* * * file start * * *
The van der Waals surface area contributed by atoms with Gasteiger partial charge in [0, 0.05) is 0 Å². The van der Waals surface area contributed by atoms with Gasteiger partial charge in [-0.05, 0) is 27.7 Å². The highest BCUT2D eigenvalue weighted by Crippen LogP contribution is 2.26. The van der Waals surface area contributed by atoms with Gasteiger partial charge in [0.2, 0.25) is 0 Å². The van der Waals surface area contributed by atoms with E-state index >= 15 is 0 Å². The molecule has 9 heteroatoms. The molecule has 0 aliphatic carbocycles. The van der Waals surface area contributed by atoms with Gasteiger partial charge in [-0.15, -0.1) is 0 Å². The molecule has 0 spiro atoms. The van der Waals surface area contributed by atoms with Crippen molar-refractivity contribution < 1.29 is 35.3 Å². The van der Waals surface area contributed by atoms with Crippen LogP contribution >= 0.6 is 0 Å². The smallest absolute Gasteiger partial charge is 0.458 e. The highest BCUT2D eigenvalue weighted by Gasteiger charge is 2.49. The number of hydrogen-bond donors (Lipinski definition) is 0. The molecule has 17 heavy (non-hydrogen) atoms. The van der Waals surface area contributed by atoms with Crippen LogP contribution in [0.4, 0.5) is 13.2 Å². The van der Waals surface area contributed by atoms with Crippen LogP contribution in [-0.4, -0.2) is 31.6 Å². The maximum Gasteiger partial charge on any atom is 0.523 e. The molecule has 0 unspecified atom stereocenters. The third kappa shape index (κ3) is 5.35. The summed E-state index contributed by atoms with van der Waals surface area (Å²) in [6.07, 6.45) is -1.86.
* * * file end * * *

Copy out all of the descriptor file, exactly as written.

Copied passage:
The van der Waals surface area contributed by atoms with Gasteiger partial charge in [0, 0.05) is 0 Å². The van der Waals surface area contributed by atoms with Gasteiger partial charge in [-0.05, 0) is 27.7 Å². The highest BCUT2D eigenvalue weighted by Crippen LogP contribution is 2.26. The van der Waals surface area contributed by atoms with Gasteiger partial charge in [0.2, 0.25) is 0 Å². The van der Waals surface area contributed by atoms with E-state index >= 15 is 0 Å². The molecule has 9 heteroatoms. The molecule has 0 aliphatic carbocycles. The van der Waals surface area contributed by atoms with Gasteiger partial charge in [-0.15, -0.1) is 0 Å². The molecule has 0 spiro atoms. The van der Waals surface area contributed by atoms with Crippen molar-refractivity contribution < 1.29 is 35.3 Å². The van der Waals surface area contributed by atoms with Crippen LogP contribution >= 0.6 is 0 Å². The smallest absolute Gasteiger partial charge is 0.458 e. The highest BCUT2D eigenvalue weighted by Gasteiger charge is 2.49. The number of hydrogen-bond donors (Lipinski definition) is 0. The molecule has 17 heavy (non-hydrogen) atoms. The van der Waals surface area contributed by atoms with Crippen LogP contribution in [0.4, 0.5) is 13.2 Å². The van der Waals surface area contributed by atoms with Crippen LogP contribution in [-0.4, -0.2) is 31.6 Å². The maximum Gasteiger partial charge on any atom is 0.523 e. The molecule has 0 unspecified atom stereocenters. The third kappa shape index (κ3) is 5.35. The summed E-state index contributed by atoms with van der Waals surface area (Å²) in [6.07, 6.45) is -1.86.